Much is at stake for Malaysia’s NajibArchive
THIS year may be the year of reckoning for Malaysia’s longstanding bid to achieve developed nation status by 2020.
As it turned out, last year was an annus horribilis for Prime Minister Najib Razak but he appears to be entering the new year much more secure than he could ever have imagined just a few months ago.
Forced to use controversial methods to fight off tremendous pressure to resign over reports that some US$700 million linked to state investment firm 1Malaysia Development Berhad (1MDB) ended up in his private accounts, Datuk Seri Najib looked steady in the boat by last month following the United Malays National Organisation (UMNO) general assembly.
However, he still faces daunting challenges.
Najib has made wide-ranging subsidy cuts that will likely stir even more dissent against the government. Fuel, highway tolls, electricity, public transport and even airfares have all gone up as subsidies were cut or abolished in recent months. His administration is hard put to maintain the subsidies because government revenues have taken a hit as oil prices plunge on the world market, and the ringgit nosedived last year.
Officials have warned that further price increases are on the way.
Malaysia’s biggest lender, Maybank, expects inflation to soar to about three per cent this year, well above the 2.2 per cent average registered last year on the back of plunging oil prices.
Public grumbling over the cost of living could lead to a renewed assault on Najib’s leadership, especially if the 1MDB scandal continues to fester. The state investment firm has been offloading assets aggressively in the latter part of last year, and the wind could be taken out from critics as the firm said it has succeeded in reducing its massive 42 Malaysian ringgit billion debt pile to manageable levels.
Analysts say the lack of a viable alternative will also likely see the UMNO president and prime minister remaining secure in his seat.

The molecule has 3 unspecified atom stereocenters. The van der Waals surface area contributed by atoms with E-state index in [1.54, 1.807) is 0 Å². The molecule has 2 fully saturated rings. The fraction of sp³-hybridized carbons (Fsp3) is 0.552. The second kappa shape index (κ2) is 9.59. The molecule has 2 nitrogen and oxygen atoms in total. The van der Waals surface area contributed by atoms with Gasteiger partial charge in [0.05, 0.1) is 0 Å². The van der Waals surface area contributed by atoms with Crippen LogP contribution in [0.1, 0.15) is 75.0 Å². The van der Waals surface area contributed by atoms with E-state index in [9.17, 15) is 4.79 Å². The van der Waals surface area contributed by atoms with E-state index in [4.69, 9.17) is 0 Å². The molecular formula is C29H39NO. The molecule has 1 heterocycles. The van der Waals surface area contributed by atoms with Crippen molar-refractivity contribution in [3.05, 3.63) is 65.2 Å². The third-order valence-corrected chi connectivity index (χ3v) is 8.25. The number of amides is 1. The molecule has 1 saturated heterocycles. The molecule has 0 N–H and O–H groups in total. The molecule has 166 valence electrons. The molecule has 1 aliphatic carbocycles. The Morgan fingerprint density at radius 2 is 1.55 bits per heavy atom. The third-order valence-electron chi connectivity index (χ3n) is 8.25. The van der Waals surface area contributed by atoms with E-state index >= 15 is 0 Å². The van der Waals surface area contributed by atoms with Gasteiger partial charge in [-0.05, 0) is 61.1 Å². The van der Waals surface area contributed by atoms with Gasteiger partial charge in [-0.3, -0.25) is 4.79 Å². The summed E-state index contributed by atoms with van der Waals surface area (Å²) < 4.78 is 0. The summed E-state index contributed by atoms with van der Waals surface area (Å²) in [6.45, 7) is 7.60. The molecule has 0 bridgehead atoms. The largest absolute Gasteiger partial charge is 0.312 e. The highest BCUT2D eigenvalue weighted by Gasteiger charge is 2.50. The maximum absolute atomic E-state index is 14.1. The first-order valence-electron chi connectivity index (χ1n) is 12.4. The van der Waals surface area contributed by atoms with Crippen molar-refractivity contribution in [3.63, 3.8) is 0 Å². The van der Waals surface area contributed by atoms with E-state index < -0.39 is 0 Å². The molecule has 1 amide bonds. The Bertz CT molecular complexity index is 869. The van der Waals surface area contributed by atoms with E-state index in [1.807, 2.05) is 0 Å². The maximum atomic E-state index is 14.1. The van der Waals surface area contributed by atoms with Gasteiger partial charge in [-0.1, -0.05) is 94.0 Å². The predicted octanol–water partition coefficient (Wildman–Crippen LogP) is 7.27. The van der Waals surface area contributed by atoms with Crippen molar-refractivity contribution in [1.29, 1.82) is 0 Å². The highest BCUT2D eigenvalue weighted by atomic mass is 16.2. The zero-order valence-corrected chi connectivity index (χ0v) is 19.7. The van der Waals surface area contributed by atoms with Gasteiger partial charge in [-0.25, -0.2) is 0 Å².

With charismatic opposition leader Anwar Ibrahim sentenced last February to five years behind bars for sodomy in yet another controversial conviction, there does not appear to be a formidable challenger across the aisle. The removal of UMNO’s deputy president, Tan Sri Muhyiddin Yassin, from the Cabinet over critical comments has also given the prime minister clear daylight between himself and second-liners in UMNO.
A new year could mean new beginnings for nations looking for a fresh start. New leaders will be elected in the United States and the Philippines. But there is also a sense that more of the same is the way forward.
Vice-president Ahmad Zahid Hamidi is widely popular in the dominant ruling party, and his appointment as deputy premier further entrenches his position. But to some, there is doubt he is of prime ministerial material. “Not many people trust him with the economy and, even worse, people don’t trust him with national unity,” said Ideas policy think tank head Wan Saiful Wan Jan.
The Sarawak state elections set to take place in the first quarter is a potential bellwether, with all eyes on whether the ruling Barisan Nasional coalition can still garner a two-thirds super-majority in the state assembly. Such an outcome could well give Najib a platform to prove his leadership is still relevant.
But the state polls could also be a test for the divided opposition, which failed miserably to capitalise on the weaknesses of the ruling coalition last year. After years of constant bickering, the Democratic Action Party and Parti Keadilan Rakyat have forged a separate path from Parti Islam seMalaysia (PAS). The opposition split has led to increasing speculation about a unity pact between UMNO and PAS — the two Malay Muslim-based parties.
Much, therefore, is at stake on the political and economic front for Malaysia in the new year.
—The Straits Times/Singapore
Published in Dawn, January 13th, 2016